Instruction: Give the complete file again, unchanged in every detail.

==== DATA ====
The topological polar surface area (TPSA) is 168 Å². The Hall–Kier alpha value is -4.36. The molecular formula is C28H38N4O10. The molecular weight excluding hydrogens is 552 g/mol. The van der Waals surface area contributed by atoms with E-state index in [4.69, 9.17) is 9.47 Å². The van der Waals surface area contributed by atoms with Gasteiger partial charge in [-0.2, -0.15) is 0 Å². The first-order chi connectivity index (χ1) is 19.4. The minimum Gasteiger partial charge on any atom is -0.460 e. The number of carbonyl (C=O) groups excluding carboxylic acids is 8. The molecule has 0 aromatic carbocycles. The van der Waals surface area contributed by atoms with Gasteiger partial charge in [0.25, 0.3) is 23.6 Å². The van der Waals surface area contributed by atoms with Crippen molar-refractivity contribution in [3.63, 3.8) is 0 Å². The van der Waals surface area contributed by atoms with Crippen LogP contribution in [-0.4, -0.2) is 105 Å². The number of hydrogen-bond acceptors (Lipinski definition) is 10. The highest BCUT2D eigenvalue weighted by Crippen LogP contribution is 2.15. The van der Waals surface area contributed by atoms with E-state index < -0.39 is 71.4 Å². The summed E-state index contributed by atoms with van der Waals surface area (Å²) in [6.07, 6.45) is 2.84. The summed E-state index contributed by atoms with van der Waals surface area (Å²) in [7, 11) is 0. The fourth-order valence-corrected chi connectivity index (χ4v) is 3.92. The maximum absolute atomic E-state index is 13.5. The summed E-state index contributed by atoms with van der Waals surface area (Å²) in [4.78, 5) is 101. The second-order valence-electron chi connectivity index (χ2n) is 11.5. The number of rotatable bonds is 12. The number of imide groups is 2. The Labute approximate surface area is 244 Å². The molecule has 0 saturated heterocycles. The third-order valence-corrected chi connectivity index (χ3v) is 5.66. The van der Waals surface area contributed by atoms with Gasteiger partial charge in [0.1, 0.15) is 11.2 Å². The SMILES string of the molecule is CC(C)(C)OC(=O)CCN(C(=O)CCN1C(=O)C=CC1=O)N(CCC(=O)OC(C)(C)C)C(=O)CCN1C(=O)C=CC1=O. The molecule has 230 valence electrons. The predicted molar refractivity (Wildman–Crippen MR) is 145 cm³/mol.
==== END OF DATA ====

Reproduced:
The topological polar surface area (TPSA) is 168 Å². The Hall–Kier alpha value is -4.36. The molecular formula is C28H38N4O10. The molecular weight excluding hydrogens is 552 g/mol. The van der Waals surface area contributed by atoms with E-state index in [4.69, 9.17) is 9.47 Å². The van der Waals surface area contributed by atoms with Gasteiger partial charge in [-0.2, -0.15) is 0 Å². The first-order chi connectivity index (χ1) is 19.4. The minimum Gasteiger partial charge on any atom is -0.460 e. The number of carbonyl (C=O) groups excluding carboxylic acids is 8. The molecule has 0 aromatic carbocycles. The van der Waals surface area contributed by atoms with Gasteiger partial charge in [0.25, 0.3) is 23.6 Å². The van der Waals surface area contributed by atoms with Crippen molar-refractivity contribution in [3.63, 3.8) is 0 Å². The van der Waals surface area contributed by atoms with Crippen LogP contribution in [-0.4, -0.2) is 105 Å². The number of hydrogen-bond acceptors (Lipinski definition) is 10. The highest BCUT2D eigenvalue weighted by Crippen LogP contribution is 2.15. The van der Waals surface area contributed by atoms with E-state index < -0.39 is 71.4 Å². The summed E-state index contributed by atoms with van der Waals surface area (Å²) in [6.07, 6.45) is 2.84. The summed E-state index contributed by atoms with van der Waals surface area (Å²) in [7, 11) is 0. The fourth-order valence-corrected chi connectivity index (χ4v) is 3.92. The maximum absolute atomic E-state index is 13.5. The summed E-state index contributed by atoms with van der Waals surface area (Å²) in [4.78, 5) is 101. The second-order valence-electron chi connectivity index (χ2n) is 11.5. The number of rotatable bonds is 12. The number of imide groups is 2. The Labute approximate surface area is 244 Å². The molecule has 0 saturated heterocycles. The third-order valence-corrected chi connectivity index (χ3v) is 5.66. The van der Waals surface area contributed by atoms with Gasteiger partial charge in [0.1, 0.15) is 11.2 Å². The SMILES string of the molecule is CC(C)(C)OC(=O)CCN(C(=O)CCN1C(=O)C=CC1=O)N(CCC(=O)OC(C)(C)C)C(=O)CCN1C(=O)C=CC1=O. The molecule has 230 valence electrons. The predicted molar refractivity (Wildman–Crippen MR) is 145 cm³/mol.